Is Google Glass really ready for the enterprise?

Is Google Glass really ready for the enterprise?

Google Glass Enterprise Edition is now available to more businesses through its network of development partners, but does it really work as a collaboration and productivity tool?



After working for two years on an enterprise version of its smart glasses -- Glass Enterprise Edition -- Google says its head-mounted display is now "fully available" for business use.

There's still no way to buy the device online, and the question remains whether businesses can benefit from using Glass as a collaboration and workflow tool.

Glass Project Lead Jay Kothari wrote in a blog post July 18 that Google Glass Enterprise Edition had evolved from a two-year limited program to being available now to more businesses through a network of development partners, such as EyeSucceed or Proceedix.

Google's development partners create applications for specific industries, such as manufacturing, aerospace and healthcare.

Google is pitching Glass as a tool that can ease workflows by helping employees remain engaged and focused on tasks by removing distractions. Saying "OK Glass," for example, can activate an application.

Google Glass Enterprise Edition Google

Heather Erickson, an engine assembler for agricultural machine maker AGCO, uses Google Glass on an assembly line.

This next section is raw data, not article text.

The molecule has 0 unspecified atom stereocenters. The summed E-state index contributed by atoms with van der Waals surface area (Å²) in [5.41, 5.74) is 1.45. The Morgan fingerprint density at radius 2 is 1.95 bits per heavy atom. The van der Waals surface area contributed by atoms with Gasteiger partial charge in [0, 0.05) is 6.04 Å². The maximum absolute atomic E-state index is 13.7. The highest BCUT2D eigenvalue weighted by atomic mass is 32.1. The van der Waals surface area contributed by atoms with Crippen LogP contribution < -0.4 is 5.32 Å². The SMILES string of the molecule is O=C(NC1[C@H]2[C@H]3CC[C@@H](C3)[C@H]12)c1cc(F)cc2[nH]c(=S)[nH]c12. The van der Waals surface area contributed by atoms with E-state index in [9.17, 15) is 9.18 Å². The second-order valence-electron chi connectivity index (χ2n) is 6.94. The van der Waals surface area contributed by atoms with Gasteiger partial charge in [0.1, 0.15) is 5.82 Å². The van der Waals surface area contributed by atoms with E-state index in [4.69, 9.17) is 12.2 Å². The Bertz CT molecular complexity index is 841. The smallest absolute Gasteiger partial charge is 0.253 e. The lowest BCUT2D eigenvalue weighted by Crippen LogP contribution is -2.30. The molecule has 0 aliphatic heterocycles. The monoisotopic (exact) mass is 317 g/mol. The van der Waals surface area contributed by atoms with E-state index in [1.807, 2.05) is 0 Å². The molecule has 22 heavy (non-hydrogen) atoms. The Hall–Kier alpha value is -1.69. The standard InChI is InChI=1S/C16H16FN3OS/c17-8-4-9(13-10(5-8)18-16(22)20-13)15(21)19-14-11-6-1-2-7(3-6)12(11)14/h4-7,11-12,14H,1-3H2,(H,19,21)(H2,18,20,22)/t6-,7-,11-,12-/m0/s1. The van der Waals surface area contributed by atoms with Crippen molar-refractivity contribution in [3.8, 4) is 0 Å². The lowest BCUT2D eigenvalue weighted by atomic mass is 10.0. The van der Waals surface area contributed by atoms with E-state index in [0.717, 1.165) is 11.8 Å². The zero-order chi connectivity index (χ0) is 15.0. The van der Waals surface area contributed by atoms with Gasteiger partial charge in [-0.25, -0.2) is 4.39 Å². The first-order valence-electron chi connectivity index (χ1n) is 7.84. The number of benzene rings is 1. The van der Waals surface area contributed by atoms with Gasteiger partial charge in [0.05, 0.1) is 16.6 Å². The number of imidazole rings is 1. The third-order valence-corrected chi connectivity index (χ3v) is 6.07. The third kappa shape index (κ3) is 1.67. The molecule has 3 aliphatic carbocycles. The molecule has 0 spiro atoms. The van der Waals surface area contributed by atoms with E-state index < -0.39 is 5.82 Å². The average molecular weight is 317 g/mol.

Google partner Proceedix offers a software-as-a-service-based platform to manage enterprise procedures, work instructions and inspections; with its software, operators can execute work instructions and inspection work flows through smart eyewear like Glass.

Beginning in 2014, TEXT Duke Energy began piloting the use of piloted smart glasses from more than a half dozen companies, including Vuzix, Golden-I by Kopin and Atheer Air, and Recon Jet  The company had hoped to test Google Glass, but they'd recently discontinued offering them directly.

Even so, Duke sees several convincing use cases for smart glasses.

"Over the next three to five years, we're adding them to our enterprise solutions," said Aleksandar Vukojevic, the technology development manager for the Emerging Technologies Office at Duke Energy in Charlotte, N.C.

Vukojevic said smart glasses can enable employees working in the field to access training or instructional videos to help with equipment repairs or upgrades. The glasses also allow remote management, where managers capture what a line or transformer worker sees and then annotates images and video with instructions, sending them back out to workers in the field, "so they know exactly what you're talking about.

"I can tell you there's a pretty big use case for remote assistance or live video or audio where you can have one person in the field and one person in the back office directing them," Vukojevic said.

Duke also tried out the smart glasses in its warehouses for stock inventory; as a worker looks at an item code, it's automatically recorded against an existing database.

Vukojevic, however, cautioned that there's still a long way to go before smart glasses will fit seamlessly in the energy industry.